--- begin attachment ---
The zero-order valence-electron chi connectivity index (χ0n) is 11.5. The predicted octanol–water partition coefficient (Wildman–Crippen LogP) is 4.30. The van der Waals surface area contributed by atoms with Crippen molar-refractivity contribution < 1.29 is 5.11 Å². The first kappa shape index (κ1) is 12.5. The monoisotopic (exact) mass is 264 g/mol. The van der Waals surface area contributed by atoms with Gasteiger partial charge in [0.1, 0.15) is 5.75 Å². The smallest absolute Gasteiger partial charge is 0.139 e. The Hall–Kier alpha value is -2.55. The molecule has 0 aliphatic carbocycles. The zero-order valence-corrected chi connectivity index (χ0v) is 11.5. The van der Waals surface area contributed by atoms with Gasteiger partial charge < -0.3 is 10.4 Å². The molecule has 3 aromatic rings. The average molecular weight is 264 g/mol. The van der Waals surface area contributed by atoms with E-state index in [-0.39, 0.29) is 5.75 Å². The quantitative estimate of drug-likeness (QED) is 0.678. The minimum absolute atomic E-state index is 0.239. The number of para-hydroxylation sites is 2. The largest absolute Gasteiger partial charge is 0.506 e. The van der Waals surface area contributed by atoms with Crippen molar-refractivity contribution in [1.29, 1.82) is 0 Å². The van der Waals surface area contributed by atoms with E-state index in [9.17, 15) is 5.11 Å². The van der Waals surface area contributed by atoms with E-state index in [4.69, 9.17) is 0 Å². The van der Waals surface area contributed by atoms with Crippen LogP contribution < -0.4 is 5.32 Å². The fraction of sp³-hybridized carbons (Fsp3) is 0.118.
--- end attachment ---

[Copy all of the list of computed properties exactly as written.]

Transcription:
The zero-order valence-electron chi connectivity index (χ0n) is 11.5. The predicted octanol–water partition coefficient (Wildman–Crippen LogP) is 4.30. The van der Waals surface area contributed by atoms with Crippen molar-refractivity contribution < 1.29 is 5.11 Å². The first kappa shape index (κ1) is 12.5. The monoisotopic (exact) mass is 264 g/mol. The van der Waals surface area contributed by atoms with Gasteiger partial charge in [0.1, 0.15) is 5.75 Å². The smallest absolute Gasteiger partial charge is 0.139 e. The Hall–Kier alpha value is -2.55. The molecule has 0 aliphatic carbocycles. The zero-order valence-corrected chi connectivity index (χ0v) is 11.5. The van der Waals surface area contributed by atoms with Gasteiger partial charge < -0.3 is 10.4 Å². The molecule has 3 aromatic rings. The average molecular weight is 264 g/mol. The van der Waals surface area contributed by atoms with E-state index in [-0.39, 0.29) is 5.75 Å². The quantitative estimate of drug-likeness (QED) is 0.678. The minimum absolute atomic E-state index is 0.239. The number of para-hydroxylation sites is 2. The largest absolute Gasteiger partial charge is 0.506 e. The van der Waals surface area contributed by atoms with Crippen molar-refractivity contribution in [1.29, 1.82) is 0 Å². The van der Waals surface area contributed by atoms with E-state index in [9.17, 15) is 5.11 Å². The van der Waals surface area contributed by atoms with E-state index in [4.69, 9.17) is 0 Å². The van der Waals surface area contributed by atoms with Crippen LogP contribution < -0.4 is 5.32 Å². The fraction of sp³-hybridized carbons (Fsp3) is 0.118.